You would think that on my own blog I wouldn't feel the need to self-censor. The phrase is one I heard many times in bars around Memphis State as I tried to make myself into a competent pool player. It was almost always directed at me, since the loser had to rack for the next game. I owe Rusty and DJ a debt of gratitude for convincing me I had no future in billiards.
Today I took batch 090501 (F&H Geordie Ale) out of primary fermentation into secondary fermentation, in a process called "racking." I measured the gravity and it was about where the recipe predicted it would be, so I decided to move to the next phase of the process.
Here's a shot of the settled yeast sediment at the bottom of the primary fermenter.
Racking is a siphoning activity. The idea is to transfer beer to another carboy and leave the spent yeast sediment in the original carboy. I have a siphon pump that I stuck into the carboy to get the flow going.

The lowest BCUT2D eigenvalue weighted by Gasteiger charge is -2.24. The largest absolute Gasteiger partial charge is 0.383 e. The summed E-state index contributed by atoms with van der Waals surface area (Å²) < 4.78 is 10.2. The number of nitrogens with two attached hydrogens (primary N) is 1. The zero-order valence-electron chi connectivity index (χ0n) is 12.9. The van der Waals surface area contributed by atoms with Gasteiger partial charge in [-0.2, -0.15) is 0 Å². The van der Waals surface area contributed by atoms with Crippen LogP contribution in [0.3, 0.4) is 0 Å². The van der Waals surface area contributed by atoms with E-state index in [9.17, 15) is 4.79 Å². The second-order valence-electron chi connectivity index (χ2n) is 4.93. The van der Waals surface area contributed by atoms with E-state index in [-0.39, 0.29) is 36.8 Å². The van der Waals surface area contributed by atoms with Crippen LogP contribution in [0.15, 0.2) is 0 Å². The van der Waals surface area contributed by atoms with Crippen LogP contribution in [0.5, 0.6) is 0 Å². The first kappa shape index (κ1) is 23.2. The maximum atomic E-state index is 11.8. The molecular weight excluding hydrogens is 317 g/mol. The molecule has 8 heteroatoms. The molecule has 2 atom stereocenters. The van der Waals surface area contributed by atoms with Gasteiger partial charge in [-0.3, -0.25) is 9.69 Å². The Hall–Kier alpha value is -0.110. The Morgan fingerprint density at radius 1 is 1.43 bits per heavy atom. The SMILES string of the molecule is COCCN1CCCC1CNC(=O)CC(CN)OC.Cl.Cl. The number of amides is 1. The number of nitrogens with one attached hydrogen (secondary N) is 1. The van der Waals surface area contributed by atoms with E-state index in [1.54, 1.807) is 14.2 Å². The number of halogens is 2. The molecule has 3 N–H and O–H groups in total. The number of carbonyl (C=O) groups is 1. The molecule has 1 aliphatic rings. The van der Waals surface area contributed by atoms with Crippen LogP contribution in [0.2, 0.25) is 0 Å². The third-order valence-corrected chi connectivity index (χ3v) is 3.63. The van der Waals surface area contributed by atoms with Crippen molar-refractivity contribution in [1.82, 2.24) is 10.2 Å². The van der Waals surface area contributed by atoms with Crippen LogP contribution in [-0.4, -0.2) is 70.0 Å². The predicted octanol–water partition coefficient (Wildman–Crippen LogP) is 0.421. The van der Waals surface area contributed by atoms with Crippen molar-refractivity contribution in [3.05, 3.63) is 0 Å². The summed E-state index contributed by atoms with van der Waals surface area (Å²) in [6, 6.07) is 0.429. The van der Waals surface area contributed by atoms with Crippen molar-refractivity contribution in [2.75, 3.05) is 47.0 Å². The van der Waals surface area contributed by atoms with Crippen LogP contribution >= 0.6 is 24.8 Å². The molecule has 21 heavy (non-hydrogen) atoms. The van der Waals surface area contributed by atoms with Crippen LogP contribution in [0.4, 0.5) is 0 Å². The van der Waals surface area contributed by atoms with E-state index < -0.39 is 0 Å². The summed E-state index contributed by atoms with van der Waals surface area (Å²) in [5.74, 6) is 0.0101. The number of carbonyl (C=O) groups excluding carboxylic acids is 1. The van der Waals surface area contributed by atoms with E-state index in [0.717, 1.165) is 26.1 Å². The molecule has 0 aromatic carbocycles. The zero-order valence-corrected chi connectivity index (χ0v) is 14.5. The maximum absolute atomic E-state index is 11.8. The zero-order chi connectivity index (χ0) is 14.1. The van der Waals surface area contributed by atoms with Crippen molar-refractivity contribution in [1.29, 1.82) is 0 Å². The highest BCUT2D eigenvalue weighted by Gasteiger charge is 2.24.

I tilted the carboy to create more depth on one side, so I could get more beer without sucking yeast off the bottom.
When the siphoning was done, I had a full carboy for secondary fermentation and a whopping big yeast cake left over. If I had planned ahead, I could have captured ("washed") that yeast and kept it for future batches, which would have saved me the $6.99 each yeast pack costs. It looks like I could have gotten 5 or 6 batches worth out of what was left over. Unfortunately, I wasn't ready to wash that yeast, so it's now seeking new life forms in the yard where I dumped it out.
The last thing I did was introduce some gelatin as a "fining" agent. It is supposed to clarify the beer by causing the remaining yeast and other stuff to fall out of suspension. We'll see. At any rate, here's the Geordie in secondary, where it will sit until Thursday or so. After this, the next stop is kegging!